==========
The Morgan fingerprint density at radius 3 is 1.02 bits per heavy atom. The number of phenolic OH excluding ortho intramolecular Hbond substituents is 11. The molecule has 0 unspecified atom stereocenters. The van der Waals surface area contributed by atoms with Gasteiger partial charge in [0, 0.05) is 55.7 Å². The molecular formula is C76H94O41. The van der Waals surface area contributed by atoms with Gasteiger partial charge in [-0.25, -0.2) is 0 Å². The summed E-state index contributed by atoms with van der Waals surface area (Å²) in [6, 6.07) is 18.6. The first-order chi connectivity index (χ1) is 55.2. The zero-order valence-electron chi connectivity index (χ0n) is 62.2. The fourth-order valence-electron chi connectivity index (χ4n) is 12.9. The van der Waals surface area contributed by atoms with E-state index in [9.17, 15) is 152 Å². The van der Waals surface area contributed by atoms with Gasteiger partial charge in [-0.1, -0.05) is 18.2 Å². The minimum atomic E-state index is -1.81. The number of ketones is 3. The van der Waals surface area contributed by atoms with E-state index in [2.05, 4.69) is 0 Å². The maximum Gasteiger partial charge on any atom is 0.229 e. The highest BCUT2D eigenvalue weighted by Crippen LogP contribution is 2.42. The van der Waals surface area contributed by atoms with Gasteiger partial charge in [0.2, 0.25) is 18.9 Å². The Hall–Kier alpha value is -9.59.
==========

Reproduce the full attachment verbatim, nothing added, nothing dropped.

The Morgan fingerprint density at radius 3 is 1.02 bits per heavy atom. The number of phenolic OH excluding ortho intramolecular Hbond substituents is 11. The molecule has 0 unspecified atom stereocenters. The van der Waals surface area contributed by atoms with Gasteiger partial charge in [0, 0.05) is 55.7 Å². The molecular formula is C76H94O41. The van der Waals surface area contributed by atoms with Gasteiger partial charge in [-0.25, -0.2) is 0 Å². The summed E-state index contributed by atoms with van der Waals surface area (Å²) in [6, 6.07) is 18.6. The first-order chi connectivity index (χ1) is 55.2. The zero-order valence-electron chi connectivity index (χ0n) is 62.2. The fourth-order valence-electron chi connectivity index (χ4n) is 12.9. The van der Waals surface area contributed by atoms with E-state index in [9.17, 15) is 152 Å². The van der Waals surface area contributed by atoms with Gasteiger partial charge in [-0.1, -0.05) is 18.2 Å². The minimum atomic E-state index is -1.81. The number of ketones is 3. The van der Waals surface area contributed by atoms with E-state index in [2.05, 4.69) is 0 Å². The maximum Gasteiger partial charge on any atom is 0.229 e. The highest BCUT2D eigenvalue weighted by Crippen LogP contribution is 2.42. The van der Waals surface area contributed by atoms with Gasteiger partial charge in [0.2, 0.25) is 18.9 Å². The Hall–Kier alpha value is -9.59.